Laureus Academy member Sir Chris Hoy talks life after competition, keeping in shape in his forties, and the cycling stars to look out for at the Tokyo Olympics.

Q&A with Laureus ambassador Sir Chris Hoy Men's Fitness UK

Photo: Simon Hofmann/Getty Images for Laureus

Men’s Fitness: Sir Chris, you’re at the Laureus World Sports awards in Berlin with the likes of Michael Johnson, Boris Becker, Alessandro Del Piero and Marvin Hagler – what’s the purpose of this organisation?

Sir Chris Hoy: “The Academy is part of the Laureus foundation, which aims to improve the lives of children around the world through sport. To become a member you need to be an athlete who’s achieved a certain amount in your chosen field. I was nominated when I retired and inducted, which was a huge honour for me – just looking around the room at the calibre of my fellow academy members here is just astounding.”

MF: You mention retirement, how have you managed to replace the buzz of competitive cycling?

CH: “I thought that when I retired I was going to have lots of time to potter around doing pipe-and-slippers, but it’s just been incredibly busy. I knew I’d always need something to really get my teeth into to replace the competition and I’ve found that with motorsports.

“I started racing cars in 2013, to keep my competitive juices flowing. I started at novice level with the aim of doing the Le Mans 24-hour race – I’ve done that and I’ve just done a dream job series driving all sorts of different cars.”

MF: Does all the driving mean that those Gold medal-winning fitness levels have taken a backseat?

CH: “Not really. It’s just trying to make the most of the time I have in a day. Even in half an hour I can still get a huge amount of gym work done. It helps that I built a gym in the garage of my house – plus I’m an  ambassador for PureGym which gives me 24-7 access to  a gym when I’m working around the country.

“I make sure I do something every day. It’s funny: it’s not so much that I notice the aches afterwards, it’s more that I notice when I haven’t done any gym work. I get lethargic and grumpy. I need the physical and mental lift.”

MF: Speaking of lifts, how has your gym training changed since you hung up your cleats?

CH: “I push myself pretty hard still but I enjoy lifting heavy now, which I couldn’t do before. When I was cycling I had to minimise my upper-body mass to be as light as possible, with all my power in my legs.

“Now I do a lot more upper-body drills and a lot of compound moves – they’re the best use of my time and give the best results. I enjoy benching, doing deadlifts, cleans and pull-ups – which I never used to do.

“I’ve built my upper body strength – which has been fun, doing new stuff – and now I just keep topping up. I find you can maintain strength much more easily than your anaerobic capacity or your aerobic fitness.  You just have to be consistent.”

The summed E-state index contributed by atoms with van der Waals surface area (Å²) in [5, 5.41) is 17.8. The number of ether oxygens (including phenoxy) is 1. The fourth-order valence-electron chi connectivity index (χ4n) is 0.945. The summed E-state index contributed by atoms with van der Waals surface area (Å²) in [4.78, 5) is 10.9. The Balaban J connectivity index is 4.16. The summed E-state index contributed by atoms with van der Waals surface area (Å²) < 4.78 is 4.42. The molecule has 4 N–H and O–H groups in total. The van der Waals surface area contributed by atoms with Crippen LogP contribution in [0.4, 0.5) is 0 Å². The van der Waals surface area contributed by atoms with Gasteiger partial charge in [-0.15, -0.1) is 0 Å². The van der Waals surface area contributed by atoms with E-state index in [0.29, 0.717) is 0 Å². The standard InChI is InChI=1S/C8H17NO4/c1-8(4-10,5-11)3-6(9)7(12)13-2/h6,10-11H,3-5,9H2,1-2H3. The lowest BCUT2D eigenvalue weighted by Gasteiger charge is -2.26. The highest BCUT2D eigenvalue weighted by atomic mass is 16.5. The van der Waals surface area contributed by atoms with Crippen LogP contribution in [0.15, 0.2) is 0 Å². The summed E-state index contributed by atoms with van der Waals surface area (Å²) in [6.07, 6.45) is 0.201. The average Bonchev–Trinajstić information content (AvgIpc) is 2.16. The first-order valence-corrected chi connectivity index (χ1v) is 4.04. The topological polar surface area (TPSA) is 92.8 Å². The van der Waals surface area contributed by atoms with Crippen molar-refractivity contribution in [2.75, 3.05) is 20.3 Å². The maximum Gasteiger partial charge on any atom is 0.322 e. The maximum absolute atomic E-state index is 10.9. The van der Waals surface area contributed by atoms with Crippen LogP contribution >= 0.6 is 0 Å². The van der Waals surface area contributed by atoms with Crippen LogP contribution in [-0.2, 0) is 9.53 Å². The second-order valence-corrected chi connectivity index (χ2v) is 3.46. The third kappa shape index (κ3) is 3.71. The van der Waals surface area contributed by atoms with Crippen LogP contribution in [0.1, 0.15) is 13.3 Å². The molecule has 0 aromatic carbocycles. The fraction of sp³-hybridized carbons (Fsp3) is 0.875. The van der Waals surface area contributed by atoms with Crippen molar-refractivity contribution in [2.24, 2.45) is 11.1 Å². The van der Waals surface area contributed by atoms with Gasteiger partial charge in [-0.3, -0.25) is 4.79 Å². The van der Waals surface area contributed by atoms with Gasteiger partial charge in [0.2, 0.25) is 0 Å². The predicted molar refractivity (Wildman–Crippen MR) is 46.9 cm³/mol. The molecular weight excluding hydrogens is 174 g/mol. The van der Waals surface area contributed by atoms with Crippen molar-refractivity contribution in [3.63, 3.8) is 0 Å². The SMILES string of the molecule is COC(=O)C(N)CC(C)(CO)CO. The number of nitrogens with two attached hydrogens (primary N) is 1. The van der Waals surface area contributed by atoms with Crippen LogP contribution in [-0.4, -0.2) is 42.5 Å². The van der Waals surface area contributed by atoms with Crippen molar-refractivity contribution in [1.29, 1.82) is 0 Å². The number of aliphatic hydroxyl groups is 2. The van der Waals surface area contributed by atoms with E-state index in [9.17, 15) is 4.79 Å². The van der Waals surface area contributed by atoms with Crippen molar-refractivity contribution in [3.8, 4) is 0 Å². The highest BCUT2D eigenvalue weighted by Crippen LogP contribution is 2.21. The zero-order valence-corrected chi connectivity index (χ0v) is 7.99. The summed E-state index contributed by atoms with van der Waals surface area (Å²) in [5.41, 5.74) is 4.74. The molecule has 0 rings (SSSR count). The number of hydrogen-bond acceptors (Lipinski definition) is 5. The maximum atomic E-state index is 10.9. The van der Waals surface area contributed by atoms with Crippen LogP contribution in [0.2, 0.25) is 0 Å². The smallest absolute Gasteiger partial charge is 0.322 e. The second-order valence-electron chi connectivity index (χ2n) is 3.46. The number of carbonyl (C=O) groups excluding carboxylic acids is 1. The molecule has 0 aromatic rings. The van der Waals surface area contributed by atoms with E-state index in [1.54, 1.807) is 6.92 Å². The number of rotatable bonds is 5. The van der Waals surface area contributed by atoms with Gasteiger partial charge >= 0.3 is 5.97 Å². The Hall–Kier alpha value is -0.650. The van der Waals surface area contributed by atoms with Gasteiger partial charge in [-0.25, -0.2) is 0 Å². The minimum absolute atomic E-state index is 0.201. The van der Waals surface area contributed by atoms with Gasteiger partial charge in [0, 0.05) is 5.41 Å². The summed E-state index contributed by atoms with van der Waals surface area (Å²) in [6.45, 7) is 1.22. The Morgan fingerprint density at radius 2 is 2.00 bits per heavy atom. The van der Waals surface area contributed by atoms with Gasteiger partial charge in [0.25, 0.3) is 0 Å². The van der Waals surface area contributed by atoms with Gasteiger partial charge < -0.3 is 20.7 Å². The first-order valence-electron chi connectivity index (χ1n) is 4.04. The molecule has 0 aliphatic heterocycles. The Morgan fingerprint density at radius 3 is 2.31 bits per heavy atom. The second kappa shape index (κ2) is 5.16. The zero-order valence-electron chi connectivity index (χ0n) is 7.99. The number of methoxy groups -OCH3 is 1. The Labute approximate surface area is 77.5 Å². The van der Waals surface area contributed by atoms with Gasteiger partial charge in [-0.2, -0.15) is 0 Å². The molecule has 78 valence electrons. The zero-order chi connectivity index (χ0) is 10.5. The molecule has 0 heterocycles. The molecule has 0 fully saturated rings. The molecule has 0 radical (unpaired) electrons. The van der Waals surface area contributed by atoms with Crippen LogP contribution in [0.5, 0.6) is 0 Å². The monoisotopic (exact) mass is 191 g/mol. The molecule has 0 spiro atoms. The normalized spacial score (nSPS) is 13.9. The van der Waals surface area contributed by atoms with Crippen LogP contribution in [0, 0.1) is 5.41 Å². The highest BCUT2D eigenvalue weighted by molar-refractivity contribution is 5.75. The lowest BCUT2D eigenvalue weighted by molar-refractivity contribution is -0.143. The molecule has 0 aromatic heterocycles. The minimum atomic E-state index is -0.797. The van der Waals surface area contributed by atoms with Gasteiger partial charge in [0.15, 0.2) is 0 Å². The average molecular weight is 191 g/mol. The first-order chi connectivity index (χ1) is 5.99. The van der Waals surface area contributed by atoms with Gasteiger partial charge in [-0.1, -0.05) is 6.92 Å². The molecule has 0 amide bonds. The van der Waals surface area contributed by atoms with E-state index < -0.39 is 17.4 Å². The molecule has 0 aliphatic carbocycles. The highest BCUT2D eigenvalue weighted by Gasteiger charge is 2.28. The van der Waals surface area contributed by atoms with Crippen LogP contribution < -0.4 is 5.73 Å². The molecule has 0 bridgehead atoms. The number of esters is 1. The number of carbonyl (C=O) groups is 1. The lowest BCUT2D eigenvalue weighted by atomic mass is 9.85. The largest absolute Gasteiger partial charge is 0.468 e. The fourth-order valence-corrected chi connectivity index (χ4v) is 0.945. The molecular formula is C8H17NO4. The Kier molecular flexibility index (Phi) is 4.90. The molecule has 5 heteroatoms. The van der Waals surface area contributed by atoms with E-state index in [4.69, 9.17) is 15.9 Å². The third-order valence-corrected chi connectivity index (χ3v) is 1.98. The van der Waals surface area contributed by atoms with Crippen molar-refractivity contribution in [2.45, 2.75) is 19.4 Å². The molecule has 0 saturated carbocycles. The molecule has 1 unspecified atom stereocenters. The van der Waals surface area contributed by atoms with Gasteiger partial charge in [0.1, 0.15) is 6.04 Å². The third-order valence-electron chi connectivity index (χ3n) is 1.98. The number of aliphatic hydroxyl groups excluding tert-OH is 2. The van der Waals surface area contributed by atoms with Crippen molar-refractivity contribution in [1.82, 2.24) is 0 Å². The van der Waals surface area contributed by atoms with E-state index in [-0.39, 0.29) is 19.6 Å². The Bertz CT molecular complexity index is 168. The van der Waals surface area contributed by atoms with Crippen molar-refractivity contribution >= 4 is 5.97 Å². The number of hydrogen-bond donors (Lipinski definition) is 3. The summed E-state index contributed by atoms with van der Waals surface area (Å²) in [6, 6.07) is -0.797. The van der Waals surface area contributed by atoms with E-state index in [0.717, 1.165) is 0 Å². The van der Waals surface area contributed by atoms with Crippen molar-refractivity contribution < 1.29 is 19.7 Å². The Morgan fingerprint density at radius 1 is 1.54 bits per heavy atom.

MF: With the garage now converted into a home gym, does that mean there’s no more room for the bike?

CH: “Ha! No, the bike is still very much a part of my life and my fitness routine. Squats are still my go-to exercise for building and maintaining leg strength. I’m still doing around 90 per cent of what I used to do for legs when I was cycling, and I’m aiming for a post-career personal best.

“If I’ve got a couple of hours spare I’ll head out on the bike up to the Peak District to make it quite a tough ride. If I’ve only got an hour then maybe I’ll head out on the flat lanes through Cheshire. It depends on time – plus I’m a fair-weather cyclist these days so if it’s absolutely chucking it down with rain I’ll do a session indoors on the bike trainer. I tend to do most of my riding now on the indoor bike, because I can get so much done – it’s a very time-efficient way to keep fit.”

MF: We’re in an Olympic year, so from a cycling perspective who should we be looking out for in Japan?

CH: “The British Team has consistently performed at the highest level every four years and they’ve really shone at the last three or four Games, but I think it’s getting tougher and tougher now to dominate the way they have. Other countries have been raising the bar at different events.

“I think consistently the British women’s endurance squad has been the one to the beat. Laura Kenny is the one to watch, alongside Katie Archibald. They should be favourites for Gold in the Team Pursuit.

“Also Jason Kenny, if he wins a single medal of any colour that will give him more medals than me. At the moment we’re both joint as the most successful British Olympians of all time. Another Gold medal will elevate him beyond me and he will have more medals in total than anyone else. That would be massive for him and Great Britain.”

Twenty years on, Laureus is still inspired by its Founding Patron Nelson Mandela’s words, “Sport has the power to change the world; to unite people in a way that little else does.”

Words: Rob Kemp